Cottony camellia scale on yew. Photo: Dawn Dailey O'Brien, Cornell University, Bugwood.org
Updated: March 22, 2022
Cottony camellia scale (Pulvinaria floccifera), also called cottony taxus scale, is a non-native type of soft scaleinsect that can be difficult to manage as their waxy body covering shields them from predators and certain pesticides. Learn more about scale insect groups and biology on our Introduction to Scale Insectspage.
Cottony camellia scale is a common pest of camellia, yew, holly, and several other trees and shrubs. Heavy infestations can cause leaf yellowing. The impacts of honeydew production and the resulting growth of sooty mold will range from being an aesthetic nuisance to suppressing plant growth.
Target monitoring and control efforts to the vulnerable crawler stage. Learn more about what to look for on our Monitoring for Scale page.
Mature female covers are oval, yellow-tan with a brown margin, and up to ⅛” (3 mm) in length. The cottony white ovisac (egg case) they produce behind their covers are about ¼” (6 mm) in length.
There are either no males or they are rarely seen.
Crawlers are pale yellow.
Common host plants
Dozens of species in over 37 plant families are used by this species. This is not an exhaustive list.
Evergreen shrubs, including camellia(Camellia), euonymus (Euonymus), holly (Ilex), yew (Taxus), and sweetbox (Sarcococca);
Deciduous flowering shrubs, including hydrangea (Hydrangea), and beautyberry (Callicarpa);
Trees, including mulberry (Morus) and maple (Acer).
Where to look
Mature females, most noticeable when producing egg sacs, will mainly be found on the undersides of foliage. Egg sacs remain attached to the foliage after the female dies and falls off the plant.
On deciduous plants, they will overwinter on bark. On evergreens, they can remain on the foliage.
Moderate to heavy infestations will produce honeydew, which can attract other insects (mainly flies, wasps, and ants) and support the growth of sooty mold.
Heavy or prolonged infestations can cause leaf yellowing and a decrease of the plant’s vigor. Dieback is not common.
The crawler emergence period depends on temperature and can vary slightly from year to year. The approximate time to monitor for them is from mid-June through mid-October.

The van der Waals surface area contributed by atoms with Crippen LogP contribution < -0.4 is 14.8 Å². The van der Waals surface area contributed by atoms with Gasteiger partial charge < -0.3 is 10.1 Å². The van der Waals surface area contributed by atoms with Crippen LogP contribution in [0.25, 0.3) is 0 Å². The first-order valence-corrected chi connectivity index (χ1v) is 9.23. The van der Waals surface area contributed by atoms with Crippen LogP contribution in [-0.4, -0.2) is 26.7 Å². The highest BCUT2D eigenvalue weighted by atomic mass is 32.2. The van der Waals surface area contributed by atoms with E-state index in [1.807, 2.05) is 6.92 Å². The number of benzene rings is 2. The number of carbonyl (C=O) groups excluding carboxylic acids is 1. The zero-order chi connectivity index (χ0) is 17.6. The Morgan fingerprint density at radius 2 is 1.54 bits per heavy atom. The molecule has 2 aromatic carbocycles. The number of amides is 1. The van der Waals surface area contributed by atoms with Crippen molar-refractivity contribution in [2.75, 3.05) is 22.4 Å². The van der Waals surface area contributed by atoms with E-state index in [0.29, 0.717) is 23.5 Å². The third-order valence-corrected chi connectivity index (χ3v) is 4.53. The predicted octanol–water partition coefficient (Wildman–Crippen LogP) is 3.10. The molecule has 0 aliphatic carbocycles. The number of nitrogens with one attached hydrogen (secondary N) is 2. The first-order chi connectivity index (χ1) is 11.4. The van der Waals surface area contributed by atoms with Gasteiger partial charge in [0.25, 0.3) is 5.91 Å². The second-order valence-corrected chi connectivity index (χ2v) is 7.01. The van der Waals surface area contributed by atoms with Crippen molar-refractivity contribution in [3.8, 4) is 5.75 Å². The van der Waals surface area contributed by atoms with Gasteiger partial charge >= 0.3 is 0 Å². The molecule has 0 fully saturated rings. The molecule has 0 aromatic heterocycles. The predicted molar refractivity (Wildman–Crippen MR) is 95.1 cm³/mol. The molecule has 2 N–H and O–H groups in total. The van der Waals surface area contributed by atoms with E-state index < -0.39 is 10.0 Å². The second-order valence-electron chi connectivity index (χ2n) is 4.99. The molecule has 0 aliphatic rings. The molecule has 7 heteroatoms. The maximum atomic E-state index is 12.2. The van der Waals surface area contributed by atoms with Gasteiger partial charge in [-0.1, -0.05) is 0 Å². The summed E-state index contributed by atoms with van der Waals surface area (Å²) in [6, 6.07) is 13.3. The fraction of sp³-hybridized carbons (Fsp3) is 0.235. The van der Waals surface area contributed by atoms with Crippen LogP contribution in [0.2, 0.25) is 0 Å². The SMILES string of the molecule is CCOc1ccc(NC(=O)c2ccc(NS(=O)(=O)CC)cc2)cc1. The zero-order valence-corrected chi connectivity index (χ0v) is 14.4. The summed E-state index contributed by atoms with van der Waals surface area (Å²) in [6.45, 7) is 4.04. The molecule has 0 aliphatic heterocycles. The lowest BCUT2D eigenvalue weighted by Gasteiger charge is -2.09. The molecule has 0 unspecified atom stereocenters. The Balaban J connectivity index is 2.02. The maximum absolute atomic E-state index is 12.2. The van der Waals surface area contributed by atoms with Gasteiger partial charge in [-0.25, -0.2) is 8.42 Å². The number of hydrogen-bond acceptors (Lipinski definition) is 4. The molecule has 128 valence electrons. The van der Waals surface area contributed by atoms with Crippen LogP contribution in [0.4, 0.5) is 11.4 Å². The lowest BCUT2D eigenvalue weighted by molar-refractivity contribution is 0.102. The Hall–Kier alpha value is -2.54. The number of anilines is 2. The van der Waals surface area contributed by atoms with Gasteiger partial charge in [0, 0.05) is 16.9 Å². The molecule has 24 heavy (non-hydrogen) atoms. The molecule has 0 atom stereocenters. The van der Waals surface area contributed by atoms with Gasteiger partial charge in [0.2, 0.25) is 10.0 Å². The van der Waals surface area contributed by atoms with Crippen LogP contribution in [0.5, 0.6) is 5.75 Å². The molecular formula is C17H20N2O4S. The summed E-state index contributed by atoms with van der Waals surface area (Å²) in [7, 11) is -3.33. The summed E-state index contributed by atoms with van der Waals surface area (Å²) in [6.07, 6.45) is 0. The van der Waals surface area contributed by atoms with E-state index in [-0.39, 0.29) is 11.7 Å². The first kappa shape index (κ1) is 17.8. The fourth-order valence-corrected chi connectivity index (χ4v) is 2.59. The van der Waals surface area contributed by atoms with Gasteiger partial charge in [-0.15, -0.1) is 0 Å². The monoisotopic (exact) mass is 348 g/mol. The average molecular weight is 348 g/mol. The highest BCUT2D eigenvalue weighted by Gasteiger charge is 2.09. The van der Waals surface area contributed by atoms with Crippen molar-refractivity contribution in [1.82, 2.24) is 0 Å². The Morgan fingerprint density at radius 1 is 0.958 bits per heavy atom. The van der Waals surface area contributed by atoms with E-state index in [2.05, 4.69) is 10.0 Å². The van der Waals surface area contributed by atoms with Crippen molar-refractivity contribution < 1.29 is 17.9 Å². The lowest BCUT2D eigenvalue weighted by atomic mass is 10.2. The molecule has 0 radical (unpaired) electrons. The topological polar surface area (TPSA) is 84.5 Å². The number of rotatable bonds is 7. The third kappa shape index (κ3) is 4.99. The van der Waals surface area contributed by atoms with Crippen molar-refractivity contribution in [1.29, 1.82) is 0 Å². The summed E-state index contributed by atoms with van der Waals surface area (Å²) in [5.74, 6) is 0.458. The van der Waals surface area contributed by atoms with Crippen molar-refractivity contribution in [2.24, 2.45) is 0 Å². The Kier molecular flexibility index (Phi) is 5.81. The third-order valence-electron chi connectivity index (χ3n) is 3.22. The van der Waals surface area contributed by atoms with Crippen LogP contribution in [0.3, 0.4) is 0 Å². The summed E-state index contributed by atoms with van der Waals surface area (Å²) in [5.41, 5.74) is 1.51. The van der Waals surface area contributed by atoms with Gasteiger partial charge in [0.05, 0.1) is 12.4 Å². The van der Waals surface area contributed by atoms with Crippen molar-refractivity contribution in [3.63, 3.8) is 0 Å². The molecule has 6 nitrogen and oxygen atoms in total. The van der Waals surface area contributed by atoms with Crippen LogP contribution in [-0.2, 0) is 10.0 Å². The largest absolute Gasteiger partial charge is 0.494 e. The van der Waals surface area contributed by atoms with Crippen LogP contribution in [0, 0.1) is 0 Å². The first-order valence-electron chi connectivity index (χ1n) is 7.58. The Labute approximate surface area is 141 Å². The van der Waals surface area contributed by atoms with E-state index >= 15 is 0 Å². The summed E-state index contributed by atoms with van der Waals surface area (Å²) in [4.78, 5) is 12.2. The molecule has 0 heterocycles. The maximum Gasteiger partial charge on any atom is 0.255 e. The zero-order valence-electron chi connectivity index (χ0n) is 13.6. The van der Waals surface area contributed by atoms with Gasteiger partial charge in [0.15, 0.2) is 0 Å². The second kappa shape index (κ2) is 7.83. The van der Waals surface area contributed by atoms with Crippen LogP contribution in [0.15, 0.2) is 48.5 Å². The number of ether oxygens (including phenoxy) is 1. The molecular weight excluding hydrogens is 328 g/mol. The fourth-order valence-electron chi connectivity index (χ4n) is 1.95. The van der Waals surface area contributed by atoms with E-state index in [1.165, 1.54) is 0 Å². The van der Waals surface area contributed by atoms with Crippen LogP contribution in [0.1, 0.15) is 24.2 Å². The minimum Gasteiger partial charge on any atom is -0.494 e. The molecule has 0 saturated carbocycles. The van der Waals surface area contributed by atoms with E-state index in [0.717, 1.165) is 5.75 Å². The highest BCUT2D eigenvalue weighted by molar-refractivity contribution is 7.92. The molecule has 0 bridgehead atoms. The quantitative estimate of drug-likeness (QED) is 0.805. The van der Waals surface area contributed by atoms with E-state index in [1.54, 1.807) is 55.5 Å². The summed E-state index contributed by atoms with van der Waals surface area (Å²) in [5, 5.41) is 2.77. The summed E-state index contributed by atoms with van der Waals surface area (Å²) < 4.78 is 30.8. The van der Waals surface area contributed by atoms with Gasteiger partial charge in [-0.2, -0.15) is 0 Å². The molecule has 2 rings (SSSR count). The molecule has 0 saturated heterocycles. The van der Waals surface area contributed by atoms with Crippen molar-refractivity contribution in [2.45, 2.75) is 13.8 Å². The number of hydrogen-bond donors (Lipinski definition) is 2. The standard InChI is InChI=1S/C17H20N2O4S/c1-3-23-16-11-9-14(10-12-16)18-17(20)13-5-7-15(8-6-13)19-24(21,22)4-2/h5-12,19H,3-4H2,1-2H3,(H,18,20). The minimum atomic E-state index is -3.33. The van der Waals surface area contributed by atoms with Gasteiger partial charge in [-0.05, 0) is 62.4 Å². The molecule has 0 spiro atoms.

They overwinter on the bark (for deciduous hosts) or foliage as juveniles. Females move back onto foliage when ready to lay eggs in spring.
Refer to our general scale management recommendations for both chemical-based and pesticide-free options. When pesticides are warranted, a combination of dormant oil applications and the use of systemic or growth-regulating insecticides is the most effective approach. For large populations, scale suppression may require more than one year of intervention, and professional pesticide applicators will be needed to apply certain treatments. Mature trees should be evaluated by a certified arborist.
The long egg-laying and crawler emergence period means that monitoring and treatment may need to occur several times a year to be effective. If you do not wish to use pesticides and are not obtaining good control from manual removal efforts alone, remove and replace the infested plants.
Begin monitoring for crawlers right before the expected emergence period for each generation. Since weather trends can shift date ranges, a more reliable prediction of timing can be made using Growing Degree Days and Plant Phenological Indicators. Below are refined estimates of egg hatch and the beginning of crawler emergence:
649 degree days
After the peak flowering of Yellowwood (Cladrastis lutea)
Before the peak flowering of Japanese Snowbell (Styrax japonicus)
Adapted from: Davidson, J.A. and M.J. Raupp. 2014. Managing Insects and Mites on Woody Plants: an IPM approach. Third Edition, revised. Tree Care Industry Assoc. Londonderry, NH. 175pp. Illus. andthe Pest Predictive Calendar, also the Scale Crawler Emergence Period chart compiled by Stanton Gill, Suzanne Klick, and Sarah Kenney.